We just got around to looking at an old issue of the Web magazine Triple Canopy that we got an e-mail about in September, and it’s about an old topic – New Orleans. But the link gave us a perspective so new, and so good.
The issue starts with a brilliant essay by Brian Rosa about “Katrina Tours.” Reported to be the response by a “moribund New Orleans tourist industry” to the city the hurricane left without many traditional tourists, the tours showcase damage the famous storm brought in 2005, by bus and foot. It is the damage, after all, that New Orleans is now famous for, and the list of tour stops reminds you what big stars those things became in the wake of the disaster. The Ninth Ward, Ray Nagin, the “Chocolate City” the post-apocalyptic Superdome — they are the new icons for New Orleans, stuck forever in 2005, but with the urgency of disaster woven into them in such a way that they are somehow more living and relevant than Mardi Gras beads and French Quarter jazz. Even the “villains” made in that time were so indelibly etched in the collective imagination then that I still I want to scream “LOOK OUT!” whenever I catch Michael Chertoff lurking in the background of political press conferences.
If the concept of the issue — a hip, New York based culture webazine easily adopting the theme of “New Orleans” — didn’t give you pause to ponder the complexity of NOLA-mania, Rosa’s article does, bringing the whole effort into a perfect self-awareness, and seemingly without lifting a finger.
But thinking about disasters as celebrities — and keeping their components locked in time as such — is a slippery shortcut to internal moral conflict, and in the case of anything post-Titanic, in the case of disasters that are realities belonging to actual living people in addition to being images that belong to the world, getting excited about such things seems like a one-way ticket to realizing you’re a bad person (although the faces around souvenir tables of the still-booming market for 9/11 merchandise in lower Manhattan would see to prove that not everyone feels the need to go there).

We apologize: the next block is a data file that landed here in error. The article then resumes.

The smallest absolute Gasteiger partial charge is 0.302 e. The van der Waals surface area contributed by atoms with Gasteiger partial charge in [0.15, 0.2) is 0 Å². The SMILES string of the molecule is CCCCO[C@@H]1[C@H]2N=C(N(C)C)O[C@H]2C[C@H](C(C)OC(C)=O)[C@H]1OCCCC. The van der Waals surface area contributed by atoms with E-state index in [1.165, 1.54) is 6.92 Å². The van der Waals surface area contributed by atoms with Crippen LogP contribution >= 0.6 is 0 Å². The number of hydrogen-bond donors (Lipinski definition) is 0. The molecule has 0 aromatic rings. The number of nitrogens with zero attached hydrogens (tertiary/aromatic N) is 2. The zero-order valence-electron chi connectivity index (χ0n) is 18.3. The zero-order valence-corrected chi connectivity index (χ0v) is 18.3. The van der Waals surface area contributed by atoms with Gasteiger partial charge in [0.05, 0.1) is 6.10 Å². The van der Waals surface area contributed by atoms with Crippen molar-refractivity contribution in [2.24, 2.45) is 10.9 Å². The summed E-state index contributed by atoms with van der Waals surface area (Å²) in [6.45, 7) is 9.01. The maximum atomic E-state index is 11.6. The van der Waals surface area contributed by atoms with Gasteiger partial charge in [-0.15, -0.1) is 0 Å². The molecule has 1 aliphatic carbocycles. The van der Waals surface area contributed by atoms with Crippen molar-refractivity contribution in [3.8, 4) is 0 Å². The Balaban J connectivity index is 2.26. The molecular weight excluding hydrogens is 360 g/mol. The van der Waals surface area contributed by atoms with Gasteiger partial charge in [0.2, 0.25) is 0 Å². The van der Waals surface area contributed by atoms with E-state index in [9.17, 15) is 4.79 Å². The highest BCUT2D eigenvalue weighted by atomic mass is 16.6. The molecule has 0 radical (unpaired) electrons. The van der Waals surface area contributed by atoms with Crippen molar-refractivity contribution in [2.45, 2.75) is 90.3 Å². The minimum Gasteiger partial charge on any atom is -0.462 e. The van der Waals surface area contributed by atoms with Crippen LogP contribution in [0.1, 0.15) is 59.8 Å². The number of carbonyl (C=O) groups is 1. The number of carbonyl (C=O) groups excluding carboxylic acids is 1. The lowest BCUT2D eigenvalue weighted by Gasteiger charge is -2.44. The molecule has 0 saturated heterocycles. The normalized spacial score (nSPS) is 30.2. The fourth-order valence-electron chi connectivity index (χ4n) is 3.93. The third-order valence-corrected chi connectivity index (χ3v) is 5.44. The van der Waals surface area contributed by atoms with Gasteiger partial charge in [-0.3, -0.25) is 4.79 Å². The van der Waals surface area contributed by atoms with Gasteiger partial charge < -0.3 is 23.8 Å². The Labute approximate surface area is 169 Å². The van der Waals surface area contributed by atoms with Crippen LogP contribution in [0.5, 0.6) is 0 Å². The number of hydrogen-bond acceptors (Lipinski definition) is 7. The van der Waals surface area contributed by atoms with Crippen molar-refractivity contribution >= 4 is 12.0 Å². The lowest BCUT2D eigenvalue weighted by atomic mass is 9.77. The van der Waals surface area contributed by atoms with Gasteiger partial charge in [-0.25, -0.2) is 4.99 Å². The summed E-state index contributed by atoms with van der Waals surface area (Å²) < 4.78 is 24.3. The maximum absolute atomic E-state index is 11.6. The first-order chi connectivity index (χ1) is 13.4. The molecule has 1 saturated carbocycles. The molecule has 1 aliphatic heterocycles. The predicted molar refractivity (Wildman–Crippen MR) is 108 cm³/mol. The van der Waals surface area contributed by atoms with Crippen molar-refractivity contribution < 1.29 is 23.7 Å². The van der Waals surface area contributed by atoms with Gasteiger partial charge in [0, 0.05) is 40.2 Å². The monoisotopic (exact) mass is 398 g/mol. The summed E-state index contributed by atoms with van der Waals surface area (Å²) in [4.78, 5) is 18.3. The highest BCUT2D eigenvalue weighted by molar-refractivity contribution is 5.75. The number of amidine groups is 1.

[Here’s a link to a Katrina tour company website, the customer reviews range from “
1 star. The Biggest Waste of Money. “If you are an extremely radical left-wing liberal who hates America, then this tour is for you. My husband and I paid $35.00 each to Gray Line Bus Tours and went on the Katrina tour. We literally couldn’t wait to get off the bus.”
“5 stars. A Definite Must-Do!”
Both seem to say too much.]
And just when you feel like the ugliness of your Katrina-fetishizing moral fiber has never been more exposed, Rosa takes you on a virtual version of the Ninth Ward tour, and you can’t help but be fascinated again. Fascinated by images you’ve seen countless times before, and fascinated in the good way you used to be, before you read Rosa’s introduction, when educating yourself about the goings on in post-Katrina New Orleans made you feel like a responsible citizen. Have you just been made into a “disaster tourist,” stirring your empathy for a thrill, or were you genuinely interested in what’s going on in a major city, still in crisis?
The essay just leaves you there, at the foot of the rest of the issue, wondering what just happened.
My explanation may have undone some of the magic of Rosa’s presentation, in that the essay derives a lot of power from not hitting you over the head with the work it’s doing, but it’s still more than worth the time of checking out for yourself.
In addition to the writing you’ll find some really nice design, a few nice bits of multi-media flair, and even a few NSFW (not safe for work) photos!